Duane Hanson’s Security Guard is on display at Gagosian Gallery’s Park and Seventy-fifth Street location through December 3. Hanson, who died in 1996, is known for his doggedly realistic sculptures of Joe and Jane Sixpack: the paunchy, unremarkable janitors, shoppers, joggers, tourists, and deliverymen of the world. Hanson’s working-class men and women are always in some form of repose, wearing expressions that range from the melancholic to the merely phlegmatic. These are people with whom the world has had its way—people used to being seen through. They have body hair. They have hangnails and bruises, varicose veins.
Hanson’s sculptures, given the commonness of their subjects, are almost suspiciously accessible, and so the temptation is to dismiss them as condescending or facile—or just tacky, a bid for the same kind of gee-whiz mimesis on display at Madame Tussaud’s. They are, after all, uncanny likenesses, and it’s easy to get tripped up on that, or to marvel at the painstaking craftsmanship. Hanson made casts from real people, and for maintenance he’d send envelopes of human hair to museums with instructions on how to attach it properly; he went to great lengths to produce convincing skin tones. All that’s very impressive, but it’d have you think the sculptures are just workmanlike forays into photorealism.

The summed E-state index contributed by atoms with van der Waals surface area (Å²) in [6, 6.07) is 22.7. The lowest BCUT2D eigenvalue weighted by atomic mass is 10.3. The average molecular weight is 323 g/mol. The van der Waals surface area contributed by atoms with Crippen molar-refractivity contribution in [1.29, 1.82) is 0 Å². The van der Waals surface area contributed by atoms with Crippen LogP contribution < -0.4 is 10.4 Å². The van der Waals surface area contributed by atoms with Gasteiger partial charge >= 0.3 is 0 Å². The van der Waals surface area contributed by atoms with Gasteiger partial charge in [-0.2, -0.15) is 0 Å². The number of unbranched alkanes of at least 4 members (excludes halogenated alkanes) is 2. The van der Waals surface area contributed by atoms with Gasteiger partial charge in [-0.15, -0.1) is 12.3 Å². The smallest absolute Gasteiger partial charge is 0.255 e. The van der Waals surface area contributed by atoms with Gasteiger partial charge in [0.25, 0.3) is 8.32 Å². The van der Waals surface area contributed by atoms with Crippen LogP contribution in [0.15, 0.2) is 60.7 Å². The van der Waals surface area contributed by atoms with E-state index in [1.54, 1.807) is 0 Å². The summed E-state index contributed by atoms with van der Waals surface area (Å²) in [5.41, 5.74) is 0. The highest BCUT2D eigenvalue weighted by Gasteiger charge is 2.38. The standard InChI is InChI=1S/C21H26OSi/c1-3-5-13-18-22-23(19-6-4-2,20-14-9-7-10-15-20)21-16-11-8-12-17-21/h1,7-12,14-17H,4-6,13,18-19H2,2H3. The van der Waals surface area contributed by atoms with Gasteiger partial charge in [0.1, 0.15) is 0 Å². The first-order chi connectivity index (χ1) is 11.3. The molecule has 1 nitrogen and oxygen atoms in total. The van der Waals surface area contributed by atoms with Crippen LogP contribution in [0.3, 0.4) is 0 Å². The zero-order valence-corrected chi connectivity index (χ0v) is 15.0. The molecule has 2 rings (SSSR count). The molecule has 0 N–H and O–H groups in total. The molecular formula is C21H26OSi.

And in the wrong setting, they may well be. I could imagine how a roomful of Hanson’s work might register as taunting rather than haunting—in aggregate, the statues could lose their subtlety, all but daring you to appreciate their lifelikeness. But Gagosian Gallery has done a shrewd thing with Security Guard: they’ve put him on his own. He’s leaning against the wall of an otherwise empty space, patrolling nothing, alone. You can see him in there from the street.
“My art is not about fooling people,” Hanson once said. “It’s the human attitudes I’m after—fatigue, a bit of frustration, rejection. To me, there is a kind of beauty in all this.”
By himself, hand in pocket, walkie-talkie at the ready, surrounded by white walls and looking at none of them, Security Guard evokes the whole spectrum of Weltschmerz. Stare at him for sixty seconds and you see a bored, stoical man, an intimate of blankness, maybe solving a Rubik’s Cube in his head or thinking about supper. Stare at him for three minutes and you think, Maybe a widower. Stare at him for five minutes and you want to jot down the number of a suicide hotline, press it into his breast pocket. Take lunch, you want to say with a clap on his shoulder, Go out and get some air.
But he won’t move. As the critic Sebastian Smee wrote of another Hanson piece, “He is not waiting for death, exactly. But death sure is what his life has in mind for him. And for us.”